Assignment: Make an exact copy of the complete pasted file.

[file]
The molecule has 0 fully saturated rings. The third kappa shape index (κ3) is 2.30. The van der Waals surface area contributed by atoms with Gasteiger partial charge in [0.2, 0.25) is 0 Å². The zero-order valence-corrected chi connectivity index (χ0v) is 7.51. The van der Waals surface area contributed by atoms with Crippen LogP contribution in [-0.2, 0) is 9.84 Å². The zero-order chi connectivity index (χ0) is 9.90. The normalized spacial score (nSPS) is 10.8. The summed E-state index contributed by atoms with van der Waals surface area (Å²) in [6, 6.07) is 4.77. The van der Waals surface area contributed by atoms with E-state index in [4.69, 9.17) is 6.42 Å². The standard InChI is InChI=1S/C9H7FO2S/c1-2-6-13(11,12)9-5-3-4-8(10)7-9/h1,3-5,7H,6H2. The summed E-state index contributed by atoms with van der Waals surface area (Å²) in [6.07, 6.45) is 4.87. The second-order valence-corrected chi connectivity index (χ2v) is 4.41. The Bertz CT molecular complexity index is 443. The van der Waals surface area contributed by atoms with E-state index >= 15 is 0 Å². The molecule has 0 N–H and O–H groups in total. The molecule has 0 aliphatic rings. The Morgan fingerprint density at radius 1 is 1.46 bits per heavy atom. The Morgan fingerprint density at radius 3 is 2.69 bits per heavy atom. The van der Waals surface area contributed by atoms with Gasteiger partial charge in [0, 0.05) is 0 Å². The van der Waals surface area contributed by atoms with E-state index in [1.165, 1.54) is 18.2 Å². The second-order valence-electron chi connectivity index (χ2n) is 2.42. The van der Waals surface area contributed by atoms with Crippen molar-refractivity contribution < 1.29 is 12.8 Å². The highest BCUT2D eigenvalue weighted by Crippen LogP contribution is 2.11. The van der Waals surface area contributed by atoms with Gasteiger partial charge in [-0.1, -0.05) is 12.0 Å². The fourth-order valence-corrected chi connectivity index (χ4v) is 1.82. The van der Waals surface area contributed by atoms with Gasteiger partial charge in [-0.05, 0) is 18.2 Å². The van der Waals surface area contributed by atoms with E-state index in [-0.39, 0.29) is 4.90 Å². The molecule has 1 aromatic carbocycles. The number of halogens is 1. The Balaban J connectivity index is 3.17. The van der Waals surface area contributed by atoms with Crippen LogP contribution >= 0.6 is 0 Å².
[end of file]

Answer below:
The molecule has 0 fully saturated rings. The third kappa shape index (κ3) is 2.30. The van der Waals surface area contributed by atoms with Gasteiger partial charge in [0.2, 0.25) is 0 Å². The zero-order valence-corrected chi connectivity index (χ0v) is 7.51. The van der Waals surface area contributed by atoms with Crippen LogP contribution in [-0.2, 0) is 9.84 Å². The zero-order chi connectivity index (χ0) is 9.90. The normalized spacial score (nSPS) is 10.8. The summed E-state index contributed by atoms with van der Waals surface area (Å²) in [6, 6.07) is 4.77. The van der Waals surface area contributed by atoms with E-state index in [4.69, 9.17) is 6.42 Å². The standard InChI is InChI=1S/C9H7FO2S/c1-2-6-13(11,12)9-5-3-4-8(10)7-9/h1,3-5,7H,6H2. The summed E-state index contributed by atoms with van der Waals surface area (Å²) in [6.07, 6.45) is 4.87. The second-order valence-corrected chi connectivity index (χ2v) is 4.41. The Bertz CT molecular complexity index is 443. The van der Waals surface area contributed by atoms with E-state index >= 15 is 0 Å². The molecule has 0 N–H and O–H groups in total. The molecule has 0 aliphatic rings. The Morgan fingerprint density at radius 1 is 1.46 bits per heavy atom. The Morgan fingerprint density at radius 3 is 2.69 bits per heavy atom. The van der Waals surface area contributed by atoms with Gasteiger partial charge in [0, 0.05) is 0 Å². The van der Waals surface area contributed by atoms with E-state index in [1.165, 1.54) is 18.2 Å². The second-order valence-electron chi connectivity index (χ2n) is 2.42. The van der Waals surface area contributed by atoms with Crippen molar-refractivity contribution < 1.29 is 12.8 Å². The highest BCUT2D eigenvalue weighted by Crippen LogP contribution is 2.11. The van der Waals surface area contributed by atoms with Gasteiger partial charge in [-0.1, -0.05) is 12.0 Å². The fourth-order valence-corrected chi connectivity index (χ4v) is 1.82. The van der Waals surface area contributed by atoms with Gasteiger partial charge in [-0.05, 0) is 18.2 Å². The van der Waals surface area contributed by atoms with E-state index in [-0.39, 0.29) is 4.90 Å². The molecule has 1 aromatic carbocycles. The number of halogens is 1. The Balaban J connectivity index is 3.17. The van der Waals surface area contributed by atoms with Crippen LogP contribution >= 0.6 is 0 Å².